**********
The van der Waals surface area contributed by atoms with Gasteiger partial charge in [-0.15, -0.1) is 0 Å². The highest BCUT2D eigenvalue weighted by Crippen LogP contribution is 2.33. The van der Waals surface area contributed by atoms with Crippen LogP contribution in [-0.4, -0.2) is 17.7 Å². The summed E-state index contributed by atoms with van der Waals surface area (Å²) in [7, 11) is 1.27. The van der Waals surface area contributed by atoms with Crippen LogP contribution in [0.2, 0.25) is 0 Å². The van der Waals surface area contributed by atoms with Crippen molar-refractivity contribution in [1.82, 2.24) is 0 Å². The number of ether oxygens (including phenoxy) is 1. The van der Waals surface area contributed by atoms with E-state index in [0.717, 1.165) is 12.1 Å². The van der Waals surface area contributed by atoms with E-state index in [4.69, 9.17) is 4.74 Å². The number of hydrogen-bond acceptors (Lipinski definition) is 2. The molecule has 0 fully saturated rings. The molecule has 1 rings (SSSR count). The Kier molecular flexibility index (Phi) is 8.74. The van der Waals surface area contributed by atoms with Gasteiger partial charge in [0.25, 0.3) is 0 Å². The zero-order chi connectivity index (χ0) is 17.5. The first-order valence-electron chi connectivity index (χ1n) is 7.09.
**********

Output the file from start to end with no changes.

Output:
The van der Waals surface area contributed by atoms with Gasteiger partial charge in [-0.15, -0.1) is 0 Å². The highest BCUT2D eigenvalue weighted by Crippen LogP contribution is 2.33. The van der Waals surface area contributed by atoms with Crippen LogP contribution in [-0.4, -0.2) is 17.7 Å². The summed E-state index contributed by atoms with van der Waals surface area (Å²) in [7, 11) is 1.27. The van der Waals surface area contributed by atoms with Crippen LogP contribution in [0.2, 0.25) is 0 Å². The van der Waals surface area contributed by atoms with Crippen molar-refractivity contribution in [1.82, 2.24) is 0 Å². The number of ether oxygens (including phenoxy) is 1. The van der Waals surface area contributed by atoms with E-state index in [0.717, 1.165) is 12.1 Å². The van der Waals surface area contributed by atoms with E-state index in [4.69, 9.17) is 4.74 Å². The number of hydrogen-bond acceptors (Lipinski definition) is 2. The molecule has 0 fully saturated rings. The molecule has 1 rings (SSSR count). The Kier molecular flexibility index (Phi) is 8.74. The van der Waals surface area contributed by atoms with Gasteiger partial charge in [0.25, 0.3) is 0 Å². The zero-order chi connectivity index (χ0) is 17.5. The first-order valence-electron chi connectivity index (χ1n) is 7.09.